Binding site requirements for double-strand cleavage
Previous work with several zinc finger chimeric nucleases, including QQR, showed that they make cuts primarily to the left side of their recognition sequences, as depicted in Figure (22
). This was the expected location, given the orientation of the zinc fingers on the DNA and the structure of the chimeric protein. Some cleavage occurred on both strands, but the mapping of the sites was performed on denatured DNA and the efficiency of double-strand cleavage was not determined (22
). Therefore, we focused our attention on the production of double-strand breaks.
We constructed and analyzed a collection of specifically designed plasmid substrates with variable numbers and orientations of the canonical recognition site for QQR. These were linearized and treated with QQR. At enzyme:substrate ratios close to 1, in order to achieve double-strand cleavage it was necessary to have at least two copies of the target oligonucleotide (Fig. a). A single copy of the recognition sequence (pQS) did not support cleavage. With 10 bp between paired sites, both tail-to-tail inverted repeats (pQT10) and direct repeats (pQD10) were effectively cut, while head-to-head inverted repeats (pQH10) were cleaved much less efficiently. Observed double-strand breaks mapped to the expected sites (Fig. a and data not shown).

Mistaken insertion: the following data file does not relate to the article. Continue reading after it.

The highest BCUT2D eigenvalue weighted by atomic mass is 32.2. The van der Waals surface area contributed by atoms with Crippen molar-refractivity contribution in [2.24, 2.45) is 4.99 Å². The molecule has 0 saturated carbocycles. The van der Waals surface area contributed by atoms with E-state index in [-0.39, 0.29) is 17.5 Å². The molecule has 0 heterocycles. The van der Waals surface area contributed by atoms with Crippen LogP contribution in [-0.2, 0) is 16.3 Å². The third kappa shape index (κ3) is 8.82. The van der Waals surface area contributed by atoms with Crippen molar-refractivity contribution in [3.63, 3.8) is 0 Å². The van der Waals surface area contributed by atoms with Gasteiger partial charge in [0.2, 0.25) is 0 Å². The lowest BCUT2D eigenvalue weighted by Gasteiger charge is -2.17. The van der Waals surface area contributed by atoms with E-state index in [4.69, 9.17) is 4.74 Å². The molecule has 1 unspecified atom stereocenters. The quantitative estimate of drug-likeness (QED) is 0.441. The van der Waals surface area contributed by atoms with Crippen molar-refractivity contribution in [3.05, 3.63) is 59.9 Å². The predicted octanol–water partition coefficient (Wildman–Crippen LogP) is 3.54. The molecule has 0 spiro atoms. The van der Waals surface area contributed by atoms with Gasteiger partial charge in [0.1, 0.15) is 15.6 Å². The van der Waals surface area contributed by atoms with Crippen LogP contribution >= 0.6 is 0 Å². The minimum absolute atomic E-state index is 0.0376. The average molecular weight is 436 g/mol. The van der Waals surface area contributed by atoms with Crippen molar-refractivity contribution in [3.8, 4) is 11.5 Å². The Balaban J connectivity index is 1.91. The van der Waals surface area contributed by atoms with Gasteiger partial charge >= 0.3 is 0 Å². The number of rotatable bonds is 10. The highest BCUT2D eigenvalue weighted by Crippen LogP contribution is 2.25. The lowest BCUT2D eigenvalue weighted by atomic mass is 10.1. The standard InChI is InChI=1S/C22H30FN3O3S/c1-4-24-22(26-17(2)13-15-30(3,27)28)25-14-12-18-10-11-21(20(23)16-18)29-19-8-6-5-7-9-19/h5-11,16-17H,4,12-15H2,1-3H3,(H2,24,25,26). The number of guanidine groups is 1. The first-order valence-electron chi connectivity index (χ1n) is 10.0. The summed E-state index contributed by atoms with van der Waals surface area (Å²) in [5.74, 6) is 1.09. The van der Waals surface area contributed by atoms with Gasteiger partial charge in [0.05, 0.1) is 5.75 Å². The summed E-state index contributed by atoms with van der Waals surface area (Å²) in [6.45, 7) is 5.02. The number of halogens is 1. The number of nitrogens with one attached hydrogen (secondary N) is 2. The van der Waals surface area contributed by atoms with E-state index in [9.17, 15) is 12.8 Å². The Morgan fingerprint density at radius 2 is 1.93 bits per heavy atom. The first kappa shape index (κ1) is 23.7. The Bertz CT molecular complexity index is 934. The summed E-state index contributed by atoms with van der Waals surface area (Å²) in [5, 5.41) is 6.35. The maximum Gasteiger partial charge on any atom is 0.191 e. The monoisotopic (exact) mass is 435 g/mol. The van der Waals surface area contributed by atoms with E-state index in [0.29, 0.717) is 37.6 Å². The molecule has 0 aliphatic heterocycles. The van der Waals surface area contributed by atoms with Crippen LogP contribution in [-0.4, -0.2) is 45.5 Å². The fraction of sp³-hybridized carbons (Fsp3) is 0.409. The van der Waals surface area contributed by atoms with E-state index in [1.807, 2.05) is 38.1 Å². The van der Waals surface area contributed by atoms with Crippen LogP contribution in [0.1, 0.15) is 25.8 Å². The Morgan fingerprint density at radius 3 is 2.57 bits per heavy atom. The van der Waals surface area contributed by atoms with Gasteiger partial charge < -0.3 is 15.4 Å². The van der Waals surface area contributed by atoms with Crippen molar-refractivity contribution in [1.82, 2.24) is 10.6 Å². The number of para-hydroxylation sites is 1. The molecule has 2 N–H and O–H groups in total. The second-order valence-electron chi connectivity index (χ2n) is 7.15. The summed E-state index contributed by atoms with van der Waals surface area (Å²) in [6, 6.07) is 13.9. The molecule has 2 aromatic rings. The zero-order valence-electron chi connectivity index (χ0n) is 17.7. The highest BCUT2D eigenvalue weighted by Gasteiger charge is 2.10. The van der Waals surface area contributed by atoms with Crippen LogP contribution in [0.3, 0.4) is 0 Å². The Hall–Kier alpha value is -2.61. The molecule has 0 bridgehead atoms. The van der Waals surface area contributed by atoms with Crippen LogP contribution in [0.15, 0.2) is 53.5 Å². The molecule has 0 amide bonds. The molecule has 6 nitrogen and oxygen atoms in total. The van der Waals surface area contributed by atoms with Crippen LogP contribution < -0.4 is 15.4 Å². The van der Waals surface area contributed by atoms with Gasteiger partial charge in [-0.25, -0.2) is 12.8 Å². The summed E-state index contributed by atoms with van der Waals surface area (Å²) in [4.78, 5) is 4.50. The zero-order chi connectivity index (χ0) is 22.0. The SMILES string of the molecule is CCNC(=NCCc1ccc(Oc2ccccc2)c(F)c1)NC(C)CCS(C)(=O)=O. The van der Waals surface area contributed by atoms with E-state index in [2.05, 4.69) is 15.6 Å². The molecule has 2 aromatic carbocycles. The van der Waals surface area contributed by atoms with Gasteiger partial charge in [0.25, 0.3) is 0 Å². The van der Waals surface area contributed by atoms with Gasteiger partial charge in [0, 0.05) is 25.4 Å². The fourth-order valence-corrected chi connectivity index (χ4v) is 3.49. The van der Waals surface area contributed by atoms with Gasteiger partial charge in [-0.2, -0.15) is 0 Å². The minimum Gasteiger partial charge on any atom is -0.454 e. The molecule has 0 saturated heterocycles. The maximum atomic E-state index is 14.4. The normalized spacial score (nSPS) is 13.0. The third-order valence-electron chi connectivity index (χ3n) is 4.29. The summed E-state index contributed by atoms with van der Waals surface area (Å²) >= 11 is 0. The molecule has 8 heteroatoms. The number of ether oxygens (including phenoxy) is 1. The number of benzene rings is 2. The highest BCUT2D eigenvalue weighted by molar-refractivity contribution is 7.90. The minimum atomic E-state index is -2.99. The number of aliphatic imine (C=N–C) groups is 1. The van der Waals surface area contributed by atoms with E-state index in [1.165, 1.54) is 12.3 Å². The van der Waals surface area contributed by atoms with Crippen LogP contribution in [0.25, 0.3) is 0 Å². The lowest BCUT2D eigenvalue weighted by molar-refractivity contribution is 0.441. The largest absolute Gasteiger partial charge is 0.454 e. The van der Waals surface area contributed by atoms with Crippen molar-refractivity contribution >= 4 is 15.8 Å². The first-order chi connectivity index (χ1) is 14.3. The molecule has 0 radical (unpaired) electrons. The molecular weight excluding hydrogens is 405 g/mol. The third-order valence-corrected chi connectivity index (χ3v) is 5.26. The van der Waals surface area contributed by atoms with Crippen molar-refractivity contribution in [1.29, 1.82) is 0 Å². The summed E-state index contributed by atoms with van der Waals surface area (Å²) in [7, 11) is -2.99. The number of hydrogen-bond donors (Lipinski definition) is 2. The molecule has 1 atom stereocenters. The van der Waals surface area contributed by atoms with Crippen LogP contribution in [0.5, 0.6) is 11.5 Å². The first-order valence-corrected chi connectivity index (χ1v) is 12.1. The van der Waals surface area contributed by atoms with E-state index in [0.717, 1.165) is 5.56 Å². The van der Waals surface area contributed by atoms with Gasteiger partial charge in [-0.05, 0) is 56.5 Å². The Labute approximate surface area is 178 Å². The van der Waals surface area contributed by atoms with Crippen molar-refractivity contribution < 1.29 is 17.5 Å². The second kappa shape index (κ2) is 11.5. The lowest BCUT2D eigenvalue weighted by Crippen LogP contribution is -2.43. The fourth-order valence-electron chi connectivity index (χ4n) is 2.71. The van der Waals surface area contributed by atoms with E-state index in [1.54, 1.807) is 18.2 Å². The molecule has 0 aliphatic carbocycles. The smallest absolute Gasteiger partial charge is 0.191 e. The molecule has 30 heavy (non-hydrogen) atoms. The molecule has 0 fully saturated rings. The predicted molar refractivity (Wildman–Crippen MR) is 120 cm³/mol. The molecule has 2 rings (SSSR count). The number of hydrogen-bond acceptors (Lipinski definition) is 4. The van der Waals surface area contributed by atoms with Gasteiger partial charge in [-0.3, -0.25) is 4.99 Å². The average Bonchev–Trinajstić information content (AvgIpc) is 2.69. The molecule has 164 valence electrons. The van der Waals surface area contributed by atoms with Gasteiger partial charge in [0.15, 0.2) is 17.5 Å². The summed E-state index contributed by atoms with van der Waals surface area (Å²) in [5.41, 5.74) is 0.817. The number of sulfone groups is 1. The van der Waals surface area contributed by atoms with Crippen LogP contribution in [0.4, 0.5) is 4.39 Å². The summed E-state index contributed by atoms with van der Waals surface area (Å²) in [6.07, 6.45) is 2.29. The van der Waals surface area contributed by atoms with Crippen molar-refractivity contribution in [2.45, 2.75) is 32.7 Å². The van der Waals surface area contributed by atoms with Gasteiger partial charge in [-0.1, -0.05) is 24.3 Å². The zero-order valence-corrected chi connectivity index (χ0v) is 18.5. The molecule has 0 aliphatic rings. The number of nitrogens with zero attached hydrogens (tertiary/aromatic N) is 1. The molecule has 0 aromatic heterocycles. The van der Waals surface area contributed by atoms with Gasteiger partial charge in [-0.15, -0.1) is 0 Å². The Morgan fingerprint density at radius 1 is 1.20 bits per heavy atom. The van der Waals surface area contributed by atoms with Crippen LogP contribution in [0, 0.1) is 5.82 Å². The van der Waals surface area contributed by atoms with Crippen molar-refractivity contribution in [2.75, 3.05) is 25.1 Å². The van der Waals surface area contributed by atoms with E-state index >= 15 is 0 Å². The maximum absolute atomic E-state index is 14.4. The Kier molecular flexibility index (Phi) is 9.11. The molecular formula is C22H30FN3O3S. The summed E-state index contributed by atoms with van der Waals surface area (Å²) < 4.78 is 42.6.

Figure 2 Substrate specificity of QQR. (a) Substrates with various binding site dispositions. pQS has a single copy of the canonical recognition site, indicated by the arrow. The remaining DNAs have two sites in tail-to-tail inverted (pQT10), head-to-head inverted (more ...)
At substantially higher enzyme:substrate ratios, both QQR and QNK made targeted cuts in DNAs that carried a single copy of the recognition site. In the comparison shown in Figure b, QS carries a single site, while QT16 has two in tail-to-tail orientation 16 bp apart. The DNAs were PCR fragments of ~200 bp, identical to those used for mapping reactions (see below). QT16 was cleaved at all QQR concentrations tested and cleavage was essentially complete at an approximately 1:1 ratio of enzyme to sites (lane 4). In contrast, QS required ~10-fold more enzyme to achieve comparable levels of cleavage (QS in lane 4 versus QT16 in lane 1), and this corresponds to a 20-fold higher ratio of enzyme to recognition sites. At the highest enzyme concentration used (lane 5), other sites began to be cleaved, perhaps reflecting binding of QQR to more distantly related sequences.